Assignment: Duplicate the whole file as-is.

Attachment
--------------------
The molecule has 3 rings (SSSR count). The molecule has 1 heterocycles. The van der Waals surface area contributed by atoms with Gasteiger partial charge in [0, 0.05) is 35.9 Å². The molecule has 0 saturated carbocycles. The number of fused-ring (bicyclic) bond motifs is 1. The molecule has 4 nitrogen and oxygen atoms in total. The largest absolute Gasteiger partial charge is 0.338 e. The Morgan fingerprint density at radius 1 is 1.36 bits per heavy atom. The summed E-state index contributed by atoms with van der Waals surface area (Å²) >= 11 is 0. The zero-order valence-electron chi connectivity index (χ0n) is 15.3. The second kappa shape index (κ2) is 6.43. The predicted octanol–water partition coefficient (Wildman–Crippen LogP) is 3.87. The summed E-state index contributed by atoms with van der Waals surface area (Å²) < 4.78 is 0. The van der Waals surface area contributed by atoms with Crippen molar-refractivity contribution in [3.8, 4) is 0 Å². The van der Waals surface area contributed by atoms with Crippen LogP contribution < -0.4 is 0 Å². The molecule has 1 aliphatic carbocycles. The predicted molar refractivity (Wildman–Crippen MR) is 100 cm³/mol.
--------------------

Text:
The molecule has 3 rings (SSSR count). The molecule has 1 heterocycles. The van der Waals surface area contributed by atoms with Gasteiger partial charge in [0, 0.05) is 35.9 Å². The molecule has 0 saturated carbocycles. The number of fused-ring (bicyclic) bond motifs is 1. The molecule has 4 nitrogen and oxygen atoms in total. The largest absolute Gasteiger partial charge is 0.338 e. The Morgan fingerprint density at radius 1 is 1.36 bits per heavy atom. The summed E-state index contributed by atoms with van der Waals surface area (Å²) >= 11 is 0. The zero-order valence-electron chi connectivity index (χ0n) is 15.3. The second kappa shape index (κ2) is 6.43. The predicted octanol–water partition coefficient (Wildman–Crippen LogP) is 3.87. The summed E-state index contributed by atoms with van der Waals surface area (Å²) < 4.78 is 0. The van der Waals surface area contributed by atoms with Crippen molar-refractivity contribution in [3.8, 4) is 0 Å². The van der Waals surface area contributed by atoms with Crippen LogP contribution < -0.4 is 0 Å². The molecule has 1 aliphatic carbocycles. The predicted molar refractivity (Wildman–Crippen MR) is 100 cm³/mol.